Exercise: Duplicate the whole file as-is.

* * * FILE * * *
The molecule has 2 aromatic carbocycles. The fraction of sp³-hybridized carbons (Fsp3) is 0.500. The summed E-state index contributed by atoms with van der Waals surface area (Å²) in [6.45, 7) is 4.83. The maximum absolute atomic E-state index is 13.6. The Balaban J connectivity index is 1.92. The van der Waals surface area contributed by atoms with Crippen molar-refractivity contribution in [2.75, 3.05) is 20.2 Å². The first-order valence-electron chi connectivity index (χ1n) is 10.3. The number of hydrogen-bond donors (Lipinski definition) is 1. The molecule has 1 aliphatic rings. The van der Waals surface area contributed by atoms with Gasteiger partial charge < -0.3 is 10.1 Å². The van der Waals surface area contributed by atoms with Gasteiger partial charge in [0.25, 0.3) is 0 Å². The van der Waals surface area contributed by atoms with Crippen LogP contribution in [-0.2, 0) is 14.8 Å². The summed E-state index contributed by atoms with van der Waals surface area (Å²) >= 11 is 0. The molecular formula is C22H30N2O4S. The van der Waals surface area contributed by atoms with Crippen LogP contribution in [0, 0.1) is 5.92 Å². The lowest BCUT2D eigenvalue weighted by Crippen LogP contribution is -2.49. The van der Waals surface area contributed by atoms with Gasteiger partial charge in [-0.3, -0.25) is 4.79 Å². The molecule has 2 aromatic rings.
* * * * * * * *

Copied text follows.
The molecule has 2 aromatic carbocycles. The fraction of sp³-hybridized carbons (Fsp3) is 0.500. The summed E-state index contributed by atoms with van der Waals surface area (Å²) in [6.45, 7) is 4.83. The maximum absolute atomic E-state index is 13.6. The Balaban J connectivity index is 1.92. The van der Waals surface area contributed by atoms with Crippen molar-refractivity contribution in [2.75, 3.05) is 20.2 Å². The first-order valence-electron chi connectivity index (χ1n) is 10.3. The number of hydrogen-bond donors (Lipinski definition) is 1. The molecule has 1 aliphatic rings. The van der Waals surface area contributed by atoms with Gasteiger partial charge < -0.3 is 10.1 Å². The van der Waals surface area contributed by atoms with Gasteiger partial charge in [0.25, 0.3) is 0 Å². The van der Waals surface area contributed by atoms with Crippen LogP contribution in [-0.2, 0) is 14.8 Å². The summed E-state index contributed by atoms with van der Waals surface area (Å²) >= 11 is 0. The molecular formula is C22H30N2O4S. The van der Waals surface area contributed by atoms with Crippen LogP contribution in [0, 0.1) is 5.92 Å². The lowest BCUT2D eigenvalue weighted by Crippen LogP contribution is -2.49. The van der Waals surface area contributed by atoms with Gasteiger partial charge in [-0.3, -0.25) is 4.79 Å². The molecule has 2 aromatic rings.